Sidepodcast - All for F1 and F1 for all

What do women have to do to earn their place in motorsport? - Showing the men that they are capable of anything

Published by Anna Duxbury

Female racing driver

As far back as the origins of motorsport women have played a small but determined part despite the prevailing mindset that it isn't a place for them. In 1921 Italian Maria Antonietta d’Avanzo came third in a ‘gentleman’s’ race, and ‘ladies’ races were not uncommon. In the 1920s and 1930s a significant amount of rally drivers were women, far more than today. Pat Moss, sister of F1 great Sir Stirling Moss, had three rallying wins and a number of podium finishes and in 1958 Maria Teresa de Fillippis was the first of five women to ever take part in a Formula One event. Lella Lombardi was the first to win world championship points in 1975. Jutta Kleinschmidt in 2001 became the only woman to win the famous Dakar rally and Danica Patrick made history in 2008 when she won an Indy Japan 300 race before coming third in an Indianapolis 500 race in 2009.

Inspiring a new generation

To the present day and yet more tales of female talent. After being named rookie of the year in Indianapolis 500 in 2010, Simona De Silvestro spent 2014 testing for Sauber but was dropped due to their financial troubles. Although this signalled the end of what could have been a promising F1 career, she then competed as the only female driver in the FIA’s Formula E championship for the 2015/16 season. In 2014 Susie Wolff was the first female driver for 40 years to take part in an F1 weekend when she drove in first practice at the British Grand Prix. Although she has now retired from motorsport her Dare to be Different campaign launched this year has begun inspiring a new generation of female drivers and engineers. British driver Alice Powell became the first female winner of Formula Renault BARC in 2010 before becoming the first female to score points in GP3 in 2012. This year GP3 once again has a female entrant with Tatiana Calderon who has followed Powell's success by scoring points.

And we don't have to just look at drivers. In 2010 Monisha Kaltenborn achieved the unthinkable and became Team Principal of Sauber F1 team. This was quickly followed by Claire Williams' promotion to Deputy Team Principal. Although she has inherited the team from her father, it would be unfair to suggest she hasn’t earned her place at the team. After university, she worked in the press office at Silverstone circuit, before being recruited by a different F1 team. It was only after she had too much experience and skill for them to turn her down that Williams hired her and it was a further ten years before she got the top job. Within engineering, Leena Gade, after being told she would never be a successful mechanic due to her gender, has gone on to work for Audi Sport Factory team in the World Endurance Championship, becoming head engineer of the team and winning Le Mans. Ruth Buscombe has recently been made strategy engineer at Sauber after successful stints at Ferrari and Haas.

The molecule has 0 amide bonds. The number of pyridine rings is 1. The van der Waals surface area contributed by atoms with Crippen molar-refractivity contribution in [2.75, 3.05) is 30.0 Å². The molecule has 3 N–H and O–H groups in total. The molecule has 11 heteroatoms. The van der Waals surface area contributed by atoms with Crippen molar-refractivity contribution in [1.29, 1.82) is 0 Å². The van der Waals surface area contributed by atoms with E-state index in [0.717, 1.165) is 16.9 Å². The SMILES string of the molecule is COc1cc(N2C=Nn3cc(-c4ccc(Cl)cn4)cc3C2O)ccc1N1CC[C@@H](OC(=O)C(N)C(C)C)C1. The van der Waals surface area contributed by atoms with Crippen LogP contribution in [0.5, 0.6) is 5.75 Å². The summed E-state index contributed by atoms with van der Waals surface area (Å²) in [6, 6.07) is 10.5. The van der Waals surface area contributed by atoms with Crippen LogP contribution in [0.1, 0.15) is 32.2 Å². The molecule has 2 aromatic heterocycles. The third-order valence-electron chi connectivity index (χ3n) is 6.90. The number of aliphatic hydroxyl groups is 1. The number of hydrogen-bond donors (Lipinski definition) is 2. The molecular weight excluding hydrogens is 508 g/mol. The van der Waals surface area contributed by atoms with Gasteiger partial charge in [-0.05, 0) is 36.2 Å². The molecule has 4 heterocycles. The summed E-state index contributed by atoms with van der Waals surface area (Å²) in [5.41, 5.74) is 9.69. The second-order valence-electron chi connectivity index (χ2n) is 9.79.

This vicious circle

So why then, is Formula One still such an unequal place? No woman has taken part in a Formula One race since 1975 and there is no real sign of one in the next few years. Only 8% of race licences issued in the UK are to women and the overwhelming majority of engineers, officials and journalists are male. The answer could be as simple that not enough girls begin karting at a young age and that there are few clear female role models. This vicious circle means that potential Michael Schumachers are not ever getting involved in motorsport.

Another issue could be the 'male only' exterior of motorsport. When F1 greats such as Sir Stirling Moss, Bernie Ecclestone, Murray Walker, David Coulthard and Niki Lauda have expressed the opinion that motor racing is not a place for women, it is discouraging for young girls to say the least.

Whilst women are not expected to be able to carve a career out for themselves in motorsport it's not a surprise that they don't, however much talent they possess. So what do women have to do to earn their place in motorsport? It seems that all they can do is keep racing, keep engineering and keep getting involved and showing the men that they are capable of anything.